Good vibrations: The wonderful world of reed instruments

Ever wonder what the reed in a reed instrument actually does? After all, musicians blow into other instruments to create sound – flutes and brass instruments come to mind first – that don’t use reeds. So what makes reed instruments different?

First things first

First, if you’re not sure what a reed is, it’s a thin piece of material that vibrates when you blow air past it, causing the air travelling through the instrument to vibrate, too. The length and shape of the instrument affect the vibrations and cause the different notes we hear. Covering or uncovering the holes in the instrument accomplishes the same thing by controlling how much vibrating air is trapped in the instrument.

Are two reeds better than one?

Well, an oboist or a bassoonist would probably say yes, but the clarinetists and saxophonists would undoubtedly disagree. (It’s probably better not to press the issue.) The truth is that it’s all about vibration, and that can happen several different ways. Most commonly, a reed is affixed to a solid mouthpiece, and it then vibrates against the mouthpiece. That’s the case with the different varieties of clarinet and saxophone. With double-reed instruments, namely the oboe and bassoon, there are two reeds connected at the bottom that vibrate against each other to create sound.

How reeds are made

Originally reeds were made from – spoiler alert! – reed plants. Today’s reeds look like they’re made out of bamboo, but they’re actually created from a plant in the grass family commonly known as “giant cane.”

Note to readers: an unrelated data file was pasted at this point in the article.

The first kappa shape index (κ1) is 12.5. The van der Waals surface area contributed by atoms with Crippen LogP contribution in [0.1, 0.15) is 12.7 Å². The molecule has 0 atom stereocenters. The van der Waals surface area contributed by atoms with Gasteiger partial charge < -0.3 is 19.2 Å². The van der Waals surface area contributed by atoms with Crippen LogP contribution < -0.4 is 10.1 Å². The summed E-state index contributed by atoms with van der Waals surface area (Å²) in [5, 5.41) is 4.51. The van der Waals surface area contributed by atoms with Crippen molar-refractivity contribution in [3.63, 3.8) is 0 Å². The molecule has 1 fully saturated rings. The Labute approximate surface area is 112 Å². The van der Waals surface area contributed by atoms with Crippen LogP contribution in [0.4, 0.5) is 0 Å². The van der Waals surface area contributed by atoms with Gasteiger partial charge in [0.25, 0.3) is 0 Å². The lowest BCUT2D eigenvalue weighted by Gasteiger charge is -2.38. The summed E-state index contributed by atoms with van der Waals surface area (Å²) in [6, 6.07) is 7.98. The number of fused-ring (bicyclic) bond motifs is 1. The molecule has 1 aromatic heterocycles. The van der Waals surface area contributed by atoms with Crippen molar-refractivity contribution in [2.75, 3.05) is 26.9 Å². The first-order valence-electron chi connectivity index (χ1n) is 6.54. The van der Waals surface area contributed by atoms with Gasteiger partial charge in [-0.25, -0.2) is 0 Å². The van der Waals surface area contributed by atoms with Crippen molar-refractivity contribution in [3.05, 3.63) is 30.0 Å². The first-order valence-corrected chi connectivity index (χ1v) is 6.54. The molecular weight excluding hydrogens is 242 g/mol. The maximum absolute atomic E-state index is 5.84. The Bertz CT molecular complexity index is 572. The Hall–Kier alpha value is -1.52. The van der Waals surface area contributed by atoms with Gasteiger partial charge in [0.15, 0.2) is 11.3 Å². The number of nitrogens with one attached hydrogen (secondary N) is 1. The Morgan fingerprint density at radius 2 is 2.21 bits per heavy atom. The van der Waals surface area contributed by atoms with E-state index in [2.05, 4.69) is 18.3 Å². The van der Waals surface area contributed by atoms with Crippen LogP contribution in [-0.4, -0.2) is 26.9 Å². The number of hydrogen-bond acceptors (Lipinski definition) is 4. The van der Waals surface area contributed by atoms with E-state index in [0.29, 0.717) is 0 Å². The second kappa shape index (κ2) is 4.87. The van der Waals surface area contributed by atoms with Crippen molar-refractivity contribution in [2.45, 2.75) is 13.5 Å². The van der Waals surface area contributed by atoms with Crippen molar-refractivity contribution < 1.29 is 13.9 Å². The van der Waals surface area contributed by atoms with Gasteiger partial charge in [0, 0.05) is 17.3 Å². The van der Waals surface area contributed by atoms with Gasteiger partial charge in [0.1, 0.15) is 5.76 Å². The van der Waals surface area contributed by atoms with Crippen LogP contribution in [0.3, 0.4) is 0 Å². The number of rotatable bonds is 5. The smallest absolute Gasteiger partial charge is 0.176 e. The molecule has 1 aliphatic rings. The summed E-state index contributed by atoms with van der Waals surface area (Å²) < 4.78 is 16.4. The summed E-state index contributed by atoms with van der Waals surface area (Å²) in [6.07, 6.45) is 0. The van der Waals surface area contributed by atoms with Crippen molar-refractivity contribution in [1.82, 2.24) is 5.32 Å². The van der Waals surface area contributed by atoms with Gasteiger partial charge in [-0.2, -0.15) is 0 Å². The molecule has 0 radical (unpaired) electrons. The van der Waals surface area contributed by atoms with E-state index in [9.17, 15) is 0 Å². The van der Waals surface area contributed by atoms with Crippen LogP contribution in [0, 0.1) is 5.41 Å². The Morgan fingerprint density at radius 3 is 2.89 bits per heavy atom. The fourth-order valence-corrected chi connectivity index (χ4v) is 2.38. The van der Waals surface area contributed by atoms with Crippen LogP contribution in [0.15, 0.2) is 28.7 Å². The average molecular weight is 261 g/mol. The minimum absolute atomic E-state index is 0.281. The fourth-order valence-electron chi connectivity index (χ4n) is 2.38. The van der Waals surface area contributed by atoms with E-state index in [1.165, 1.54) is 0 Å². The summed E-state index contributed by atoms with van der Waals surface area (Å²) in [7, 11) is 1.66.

Reeds are graded by number, with higher numbers indicating more strength and hardness. Harder reeds are more difficult for the musician but lead to better sound quality. However, even when reeds are the same hardness, no two are exactly alike. Musicians “break in” their reeds, often trimming or sanding them to get the perfect fit and flexibility.

Do reeds need to be wet to work?

It’s not so much that they need to be wet … the fact is, they are going to get wet, because the musician is blowing moist air past them. To keep the instrument’s sound from changing as the reed absorbs moisture, players of reed instruments just go ahead and wet the reeds before they sound the first note.

Now you understand how reed instruments work. However, the real fun is in listening to the lovely sounds created by musicians who have spent decades perfecting their craft. Enjoy the following two performances with only reed instruments: